I just returned from a 48-hour trip to Houston. Although I had little time to explore the sprawling city, it was nice to see the sun, to feel its warmth, and to get a glimpse of this southern metropolis.
Trying to figure out public transportation was too confusing and time consuming, so I logged some serious mileage ambulating around town. I was a little startled by what I discovered. For being the largest city in Texas, and the fourth largest in the nation, the city lacks that vibrant feeling familiar in many other major urban areas. I’m sure there’s a lot happening, but I suspect it takes time to discover the city’s unique offerings.
So, let’s focus on the highlights of my trip.
The Original Ninfa’s on Navigation
My first stop after checking into my hotel room was Ninfa’s. Finding great TexMex was high on my list of things to do. Ninfa’s did not disappoint! I enjoyed an amazing meal that included delicious horchata, beef tacos al carbon, and the best tres leches I’ve ever had. I walked the two miles back to my hotel after the meal to burn of a small portion of what I ate!
On Saturday, I hiked over to midtown to eat brunch at The Breakfast Klub. This local institution is renowned for its southern breakfast. I waited an hour in line, which wrapped around the corner of the restaurant, to eat their signature wings and waffles. The meal was washed down with some delicious coffee and sweet tea. Heavenly.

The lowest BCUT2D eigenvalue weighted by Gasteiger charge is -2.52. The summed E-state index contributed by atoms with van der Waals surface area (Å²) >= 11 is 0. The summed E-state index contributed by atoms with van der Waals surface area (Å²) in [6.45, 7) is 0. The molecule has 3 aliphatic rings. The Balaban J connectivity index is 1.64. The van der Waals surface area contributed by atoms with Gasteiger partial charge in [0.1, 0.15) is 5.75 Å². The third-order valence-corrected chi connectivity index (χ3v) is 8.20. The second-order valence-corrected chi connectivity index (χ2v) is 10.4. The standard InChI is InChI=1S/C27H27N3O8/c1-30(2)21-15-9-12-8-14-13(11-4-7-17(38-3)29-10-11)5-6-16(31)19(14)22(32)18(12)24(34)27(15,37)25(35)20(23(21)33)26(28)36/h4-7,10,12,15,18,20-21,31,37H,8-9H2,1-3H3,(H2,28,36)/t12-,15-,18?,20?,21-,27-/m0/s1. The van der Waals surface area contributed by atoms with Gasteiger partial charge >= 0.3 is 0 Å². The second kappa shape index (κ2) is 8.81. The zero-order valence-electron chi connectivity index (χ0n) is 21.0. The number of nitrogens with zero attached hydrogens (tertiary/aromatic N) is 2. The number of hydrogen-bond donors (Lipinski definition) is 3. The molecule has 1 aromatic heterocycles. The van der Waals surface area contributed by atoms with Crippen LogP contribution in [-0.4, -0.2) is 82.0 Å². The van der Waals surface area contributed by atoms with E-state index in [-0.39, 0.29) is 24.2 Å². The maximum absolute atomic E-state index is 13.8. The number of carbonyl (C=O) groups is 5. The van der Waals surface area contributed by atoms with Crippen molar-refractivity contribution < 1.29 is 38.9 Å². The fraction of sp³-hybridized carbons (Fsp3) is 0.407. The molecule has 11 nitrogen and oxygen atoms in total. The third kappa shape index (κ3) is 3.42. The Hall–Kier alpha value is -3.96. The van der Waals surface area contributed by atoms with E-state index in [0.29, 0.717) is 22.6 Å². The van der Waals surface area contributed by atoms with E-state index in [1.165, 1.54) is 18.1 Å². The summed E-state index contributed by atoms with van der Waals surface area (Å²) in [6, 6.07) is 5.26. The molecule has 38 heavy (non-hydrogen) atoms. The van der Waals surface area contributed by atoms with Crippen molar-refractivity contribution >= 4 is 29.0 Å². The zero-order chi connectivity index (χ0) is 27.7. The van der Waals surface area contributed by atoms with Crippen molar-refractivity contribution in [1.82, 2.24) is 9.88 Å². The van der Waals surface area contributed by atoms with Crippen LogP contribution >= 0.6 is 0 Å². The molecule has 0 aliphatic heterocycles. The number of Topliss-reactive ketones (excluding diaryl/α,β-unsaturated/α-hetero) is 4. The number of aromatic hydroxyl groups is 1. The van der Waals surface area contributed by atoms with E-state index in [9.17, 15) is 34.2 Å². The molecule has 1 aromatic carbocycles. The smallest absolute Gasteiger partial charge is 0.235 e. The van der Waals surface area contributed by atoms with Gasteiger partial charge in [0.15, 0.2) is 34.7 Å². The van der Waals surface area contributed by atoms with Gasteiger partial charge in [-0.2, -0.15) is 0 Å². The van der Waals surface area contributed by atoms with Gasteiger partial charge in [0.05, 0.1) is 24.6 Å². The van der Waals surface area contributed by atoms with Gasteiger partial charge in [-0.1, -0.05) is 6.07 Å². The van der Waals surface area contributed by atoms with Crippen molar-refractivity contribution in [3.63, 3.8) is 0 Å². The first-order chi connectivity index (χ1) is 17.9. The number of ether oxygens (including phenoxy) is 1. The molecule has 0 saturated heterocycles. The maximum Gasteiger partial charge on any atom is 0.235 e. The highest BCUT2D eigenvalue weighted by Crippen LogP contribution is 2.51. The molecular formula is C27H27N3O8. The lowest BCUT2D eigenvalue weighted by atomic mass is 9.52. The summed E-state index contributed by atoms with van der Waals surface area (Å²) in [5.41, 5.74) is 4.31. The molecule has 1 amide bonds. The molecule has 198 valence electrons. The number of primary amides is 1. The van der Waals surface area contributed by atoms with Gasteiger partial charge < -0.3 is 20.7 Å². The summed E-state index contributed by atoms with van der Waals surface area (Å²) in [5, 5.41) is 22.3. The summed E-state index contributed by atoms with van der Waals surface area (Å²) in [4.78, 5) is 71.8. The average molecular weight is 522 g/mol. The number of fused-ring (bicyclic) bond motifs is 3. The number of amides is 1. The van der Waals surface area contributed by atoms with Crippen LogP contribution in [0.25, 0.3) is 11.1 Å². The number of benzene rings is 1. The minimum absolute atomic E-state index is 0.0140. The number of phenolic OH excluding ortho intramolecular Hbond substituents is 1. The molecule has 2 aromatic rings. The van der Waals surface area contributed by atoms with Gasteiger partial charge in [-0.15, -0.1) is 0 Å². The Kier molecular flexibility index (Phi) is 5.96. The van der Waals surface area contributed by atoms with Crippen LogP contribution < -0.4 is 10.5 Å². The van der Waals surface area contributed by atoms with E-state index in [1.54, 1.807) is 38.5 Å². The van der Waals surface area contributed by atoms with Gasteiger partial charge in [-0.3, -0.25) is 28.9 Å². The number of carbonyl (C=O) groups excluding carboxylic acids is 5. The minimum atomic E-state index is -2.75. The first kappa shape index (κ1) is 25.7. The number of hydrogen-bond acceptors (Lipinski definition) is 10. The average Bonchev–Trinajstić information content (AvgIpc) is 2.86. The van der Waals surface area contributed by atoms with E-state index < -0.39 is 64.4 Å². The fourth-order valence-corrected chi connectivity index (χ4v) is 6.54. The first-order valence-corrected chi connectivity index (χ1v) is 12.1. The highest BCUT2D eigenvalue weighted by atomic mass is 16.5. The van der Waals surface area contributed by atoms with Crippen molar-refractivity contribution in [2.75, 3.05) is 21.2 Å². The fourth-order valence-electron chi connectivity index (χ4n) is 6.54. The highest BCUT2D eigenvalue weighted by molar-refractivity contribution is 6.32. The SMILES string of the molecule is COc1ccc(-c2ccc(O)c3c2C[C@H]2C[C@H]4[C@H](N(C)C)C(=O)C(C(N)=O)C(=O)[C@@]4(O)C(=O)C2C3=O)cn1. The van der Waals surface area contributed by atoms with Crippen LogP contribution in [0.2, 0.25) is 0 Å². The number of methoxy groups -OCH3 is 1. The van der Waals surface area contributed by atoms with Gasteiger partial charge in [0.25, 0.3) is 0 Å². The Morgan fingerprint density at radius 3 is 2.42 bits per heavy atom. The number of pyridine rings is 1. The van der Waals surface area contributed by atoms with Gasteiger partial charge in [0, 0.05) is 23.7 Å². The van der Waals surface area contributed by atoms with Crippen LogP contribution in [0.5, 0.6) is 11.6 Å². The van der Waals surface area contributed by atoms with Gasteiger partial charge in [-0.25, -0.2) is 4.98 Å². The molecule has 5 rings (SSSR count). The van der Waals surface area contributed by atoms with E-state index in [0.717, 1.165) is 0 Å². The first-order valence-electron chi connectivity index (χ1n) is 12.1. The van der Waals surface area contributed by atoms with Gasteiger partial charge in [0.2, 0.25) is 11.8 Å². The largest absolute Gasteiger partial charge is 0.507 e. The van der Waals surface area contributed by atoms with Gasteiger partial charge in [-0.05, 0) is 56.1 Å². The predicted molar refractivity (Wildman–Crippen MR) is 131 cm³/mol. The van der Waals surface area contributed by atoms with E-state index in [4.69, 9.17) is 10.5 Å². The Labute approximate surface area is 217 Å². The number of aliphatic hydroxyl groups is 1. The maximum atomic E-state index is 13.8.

To burn off the heavy meal, I walked a mile to visit the Rothko Chapel. I have to admit, I’m not a huge fan of Mark Rothko’s artwork. However, this tranquil meditative environment is absolutely stunning. Rothko created the interfaith art space under the patronage of Dominique and John de Menil. Rothko worked closely with architects Philip Johnson, Howard Barnstone and Eugene Aubry to design the beautiful sunlit space that encompasses his fourteen paintings. The ambience of the space is moving, as is the Chapel’s commitment to being a place for dialogue on human rights. All in all, the Rothko Chapel lives up to its designation as “a modernist shrine for a timeless art.”
From the Chapel, I hiked across town to explore Buffalo Bayou park. My hope was to spend the afternoon kayaking along the waterway. However, I sadly learned that all of the kayaks were rented from the various outfitters providing service at the Bayou. So, I set out on foot. I was expecting a tranquil stroll along an urban parkway. Instead, I was shocked to discover the hiking trail essentially followed the noisy interstate highways. It was a total bummer. Nonetheless, it was nice to get some exercise and see more of the city.
Afterwards, I decided to quench my thirst at Cafe Luz before heading back to the hotel. This new coffeehouse in downtown Houston offers craft sodas and excellent coffee that is roasted at the cafe. I tried a made-to-order blood orange soda and an iced toddy coffee. Both drinks hit the spot. I had a great conversation about coffee with the owner while I enjoying my drinks. There was a chocolate making class taking place in the back kitchen, which reminded me of the one we enrolled in while visiting Peru. I highly recommend Cafe Luz to those visiting Houston.
Unfortunately, there were a few places I hoped to visit, but I was ultimately constrained by time (as well as crummy business hours). This included enjoying eastern Texas barbecue at Pizzitola’s, drinks at Anvil Bar & Refuge, and a trip to Saint Arnold’s Brewing Company. If I ever return to Houston, these destinations will be on my list of places to visit. Also, despite high prices, I’d like to check out the local specialty shops Maida’s Belts and Buckles and The Hat Store.